The Jonathan administration should by now know exactly why someone like Chief Bola Ige failed at the Ministry of Power, despite his efforts and initial optimism. Ige had promised Nigerians that electricity supply would improve within six months of his stay at the ministry. Why did he fail to deliver? Who frustrated this man of honour and integrity? The answers are many, but the most obvious was Ige’s underestimation of the power and menace of a determined mafia that held PHCN, known then as NEPA, hostage for decades. That mafia is still within the system, entrenched and even more powerful now than ever before. Its menace is now reinforced by external forces represented by generator importers and their Chinese collaborators. Could that be why successive Nigerian governments have not been able to give us uninterrupted electricity, in spite of the huge resources that have been spent in the sector? For Prof. Nnaji and his team to succeed, Jonathan has to dislodge this mafia that has kept the electricity company under its stranglehold for decades, and get the labour unions in the sector to appreciate that all the efforts and measures are for the general good of the country.

This is what Jonathan owes Nigerians, especially his supporters and admirers across the country. If he fails to improve on power supply, and considerably reduce the existing darkness in Nigeria, his challengers would point at it as a deficit for his administration. A random sampling reveals that Nigerians are, indeed, tired of excuses and explanations. Only recently, the government came up with the story that large deposits of coal available in four states would now be used to generate more power. The popular thinking is that whether it is hydro, coal or gas application that would help us out of this national darkness, so be it, and let it be fast! Nigerians are getting impatient over this matter.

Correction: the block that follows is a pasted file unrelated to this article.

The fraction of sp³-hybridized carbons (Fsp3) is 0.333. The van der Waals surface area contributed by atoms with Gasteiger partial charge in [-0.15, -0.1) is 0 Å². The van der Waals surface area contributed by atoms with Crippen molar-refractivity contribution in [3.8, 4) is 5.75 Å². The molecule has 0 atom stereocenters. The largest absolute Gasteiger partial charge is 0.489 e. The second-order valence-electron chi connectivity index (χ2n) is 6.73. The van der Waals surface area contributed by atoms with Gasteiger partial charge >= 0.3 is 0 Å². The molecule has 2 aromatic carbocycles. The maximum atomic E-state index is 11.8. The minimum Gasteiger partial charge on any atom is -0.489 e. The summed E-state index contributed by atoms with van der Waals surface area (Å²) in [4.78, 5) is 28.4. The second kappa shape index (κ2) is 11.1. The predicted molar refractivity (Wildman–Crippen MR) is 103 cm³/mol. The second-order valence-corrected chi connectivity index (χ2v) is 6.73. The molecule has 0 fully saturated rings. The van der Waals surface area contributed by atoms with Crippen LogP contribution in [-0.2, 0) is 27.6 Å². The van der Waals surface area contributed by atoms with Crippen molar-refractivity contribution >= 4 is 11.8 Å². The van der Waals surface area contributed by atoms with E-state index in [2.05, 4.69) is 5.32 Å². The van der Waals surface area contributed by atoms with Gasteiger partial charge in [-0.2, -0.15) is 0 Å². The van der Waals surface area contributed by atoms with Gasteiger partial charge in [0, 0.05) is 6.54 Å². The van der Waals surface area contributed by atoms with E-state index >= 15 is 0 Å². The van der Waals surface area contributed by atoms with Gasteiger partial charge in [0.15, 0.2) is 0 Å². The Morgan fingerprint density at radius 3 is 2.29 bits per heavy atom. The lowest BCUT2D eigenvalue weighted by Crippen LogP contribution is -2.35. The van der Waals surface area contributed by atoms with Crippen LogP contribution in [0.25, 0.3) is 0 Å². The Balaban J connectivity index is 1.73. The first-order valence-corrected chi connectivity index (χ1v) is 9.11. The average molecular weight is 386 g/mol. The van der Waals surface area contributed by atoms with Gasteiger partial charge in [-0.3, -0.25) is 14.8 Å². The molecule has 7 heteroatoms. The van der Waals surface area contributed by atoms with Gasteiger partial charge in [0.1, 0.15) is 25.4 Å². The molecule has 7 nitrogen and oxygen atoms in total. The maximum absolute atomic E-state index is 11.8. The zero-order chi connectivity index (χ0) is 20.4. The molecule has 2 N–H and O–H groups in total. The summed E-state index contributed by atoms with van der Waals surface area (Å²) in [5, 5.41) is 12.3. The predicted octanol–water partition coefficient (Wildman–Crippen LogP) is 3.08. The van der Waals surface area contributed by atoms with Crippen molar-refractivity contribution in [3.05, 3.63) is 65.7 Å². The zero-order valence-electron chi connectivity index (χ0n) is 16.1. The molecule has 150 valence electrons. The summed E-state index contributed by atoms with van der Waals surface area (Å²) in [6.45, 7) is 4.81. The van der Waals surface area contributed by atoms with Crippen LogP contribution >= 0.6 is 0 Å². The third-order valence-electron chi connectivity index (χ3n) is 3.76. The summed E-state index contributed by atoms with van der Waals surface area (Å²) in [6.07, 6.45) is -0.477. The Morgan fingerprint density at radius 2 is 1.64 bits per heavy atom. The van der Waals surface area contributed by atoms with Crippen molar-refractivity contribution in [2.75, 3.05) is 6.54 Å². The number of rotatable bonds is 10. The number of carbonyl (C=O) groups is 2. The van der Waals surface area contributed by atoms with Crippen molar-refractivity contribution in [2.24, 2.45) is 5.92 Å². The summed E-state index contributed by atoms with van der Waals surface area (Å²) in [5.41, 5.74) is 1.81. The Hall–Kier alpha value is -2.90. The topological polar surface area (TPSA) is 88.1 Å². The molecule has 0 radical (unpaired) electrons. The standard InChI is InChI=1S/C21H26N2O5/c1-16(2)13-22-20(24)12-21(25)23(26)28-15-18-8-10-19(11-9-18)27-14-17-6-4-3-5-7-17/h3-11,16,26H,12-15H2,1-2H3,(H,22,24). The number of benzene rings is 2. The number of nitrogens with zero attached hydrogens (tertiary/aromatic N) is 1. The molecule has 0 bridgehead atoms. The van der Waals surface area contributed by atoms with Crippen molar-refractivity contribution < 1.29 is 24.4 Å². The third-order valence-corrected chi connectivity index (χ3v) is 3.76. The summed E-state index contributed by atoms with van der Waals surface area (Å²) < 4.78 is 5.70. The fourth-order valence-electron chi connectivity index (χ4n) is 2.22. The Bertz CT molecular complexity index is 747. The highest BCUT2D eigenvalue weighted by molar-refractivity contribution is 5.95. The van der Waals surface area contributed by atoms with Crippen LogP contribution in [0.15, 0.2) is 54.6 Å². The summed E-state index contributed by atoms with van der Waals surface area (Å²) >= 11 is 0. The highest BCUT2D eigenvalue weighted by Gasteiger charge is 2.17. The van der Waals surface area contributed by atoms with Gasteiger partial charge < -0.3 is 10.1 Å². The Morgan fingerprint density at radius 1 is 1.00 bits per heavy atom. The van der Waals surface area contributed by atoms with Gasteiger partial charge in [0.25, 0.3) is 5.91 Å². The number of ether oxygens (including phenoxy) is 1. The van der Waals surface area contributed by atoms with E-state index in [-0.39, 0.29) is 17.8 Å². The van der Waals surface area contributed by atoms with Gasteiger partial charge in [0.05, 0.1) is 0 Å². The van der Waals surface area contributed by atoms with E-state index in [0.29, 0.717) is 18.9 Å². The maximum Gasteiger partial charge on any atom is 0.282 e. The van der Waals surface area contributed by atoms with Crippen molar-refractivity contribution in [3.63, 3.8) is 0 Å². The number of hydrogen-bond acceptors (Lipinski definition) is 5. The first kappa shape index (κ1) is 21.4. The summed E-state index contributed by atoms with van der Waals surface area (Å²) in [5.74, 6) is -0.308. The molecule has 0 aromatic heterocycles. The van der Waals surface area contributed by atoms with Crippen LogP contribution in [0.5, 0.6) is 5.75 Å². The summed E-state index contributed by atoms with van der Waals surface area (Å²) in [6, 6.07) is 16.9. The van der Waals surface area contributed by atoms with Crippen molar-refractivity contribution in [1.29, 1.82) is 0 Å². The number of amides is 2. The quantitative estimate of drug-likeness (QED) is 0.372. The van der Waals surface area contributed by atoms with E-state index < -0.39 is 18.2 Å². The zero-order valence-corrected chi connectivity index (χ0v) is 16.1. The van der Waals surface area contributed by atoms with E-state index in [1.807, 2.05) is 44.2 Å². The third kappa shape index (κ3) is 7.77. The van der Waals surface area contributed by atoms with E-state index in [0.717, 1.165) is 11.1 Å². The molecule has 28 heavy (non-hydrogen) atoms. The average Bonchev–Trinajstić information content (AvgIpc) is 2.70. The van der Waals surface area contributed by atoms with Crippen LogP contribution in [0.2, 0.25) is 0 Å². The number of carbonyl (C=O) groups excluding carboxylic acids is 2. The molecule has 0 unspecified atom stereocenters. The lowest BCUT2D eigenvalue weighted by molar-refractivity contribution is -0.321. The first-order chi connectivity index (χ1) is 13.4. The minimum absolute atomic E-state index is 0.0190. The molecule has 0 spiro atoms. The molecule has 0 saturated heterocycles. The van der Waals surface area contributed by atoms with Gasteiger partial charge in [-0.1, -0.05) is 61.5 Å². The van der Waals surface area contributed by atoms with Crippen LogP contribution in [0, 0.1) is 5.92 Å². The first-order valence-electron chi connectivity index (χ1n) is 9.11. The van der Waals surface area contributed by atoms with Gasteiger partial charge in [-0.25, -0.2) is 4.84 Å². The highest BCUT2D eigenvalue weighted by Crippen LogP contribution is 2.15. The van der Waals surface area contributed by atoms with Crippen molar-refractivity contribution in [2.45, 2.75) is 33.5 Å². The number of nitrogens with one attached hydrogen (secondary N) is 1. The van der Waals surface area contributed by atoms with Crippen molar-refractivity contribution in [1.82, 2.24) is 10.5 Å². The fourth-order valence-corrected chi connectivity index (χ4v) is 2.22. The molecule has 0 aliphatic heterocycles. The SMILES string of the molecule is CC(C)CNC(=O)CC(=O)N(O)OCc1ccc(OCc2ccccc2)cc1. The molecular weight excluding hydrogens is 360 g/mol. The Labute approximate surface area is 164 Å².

The ball is surely and squarely in Jonathan’s court, and he has started well in this direction. What he needs to do now is give Prof. Nnaji the support he needs, and get these irritants called labour unions off the man’s back, so that he can have fewer distractions. That was the tactic the Emperor used when labour, in the telecom sector, wanted to slow down Dr. Ndukwe and prevent progress from being made. In my neighbourhood, generator sets of different sizes and noise levels have become a nuisance and create havoc, especially when PHCN decides to put our area in darkness for days, usually without explanation or apology. Whoever is telling Mr. President that power supply has generally improved must be reporting on a different country. In some areas that we have regularly monitored and have friends and colleagues, the situation has remained basically the same – Ojodu Berger in Lagos and Ogun states, Bariga and Agege in Lagos, Old GRA, Port Harcourt; Imo Housing (Umuguma) Estate in Owerri. There are so many other dark points across the country, but these are samples of areas that are constantly in darkness for days and weeks without anyone in PHCN having the courtesy or the decency of offering excuses, however flimsy. In Owerri, for instance, PHCN is reported to have installed the so-called pay-as-you-go electricity meters that cannot load credits nor allow supply to get beyond it into houses, and all complaints that the machines are not working and should be changed have largely been ignored. Our electricity company is that discourteous and uncaring.

•Mr Esinulo wrote this article for TheNEWS magazine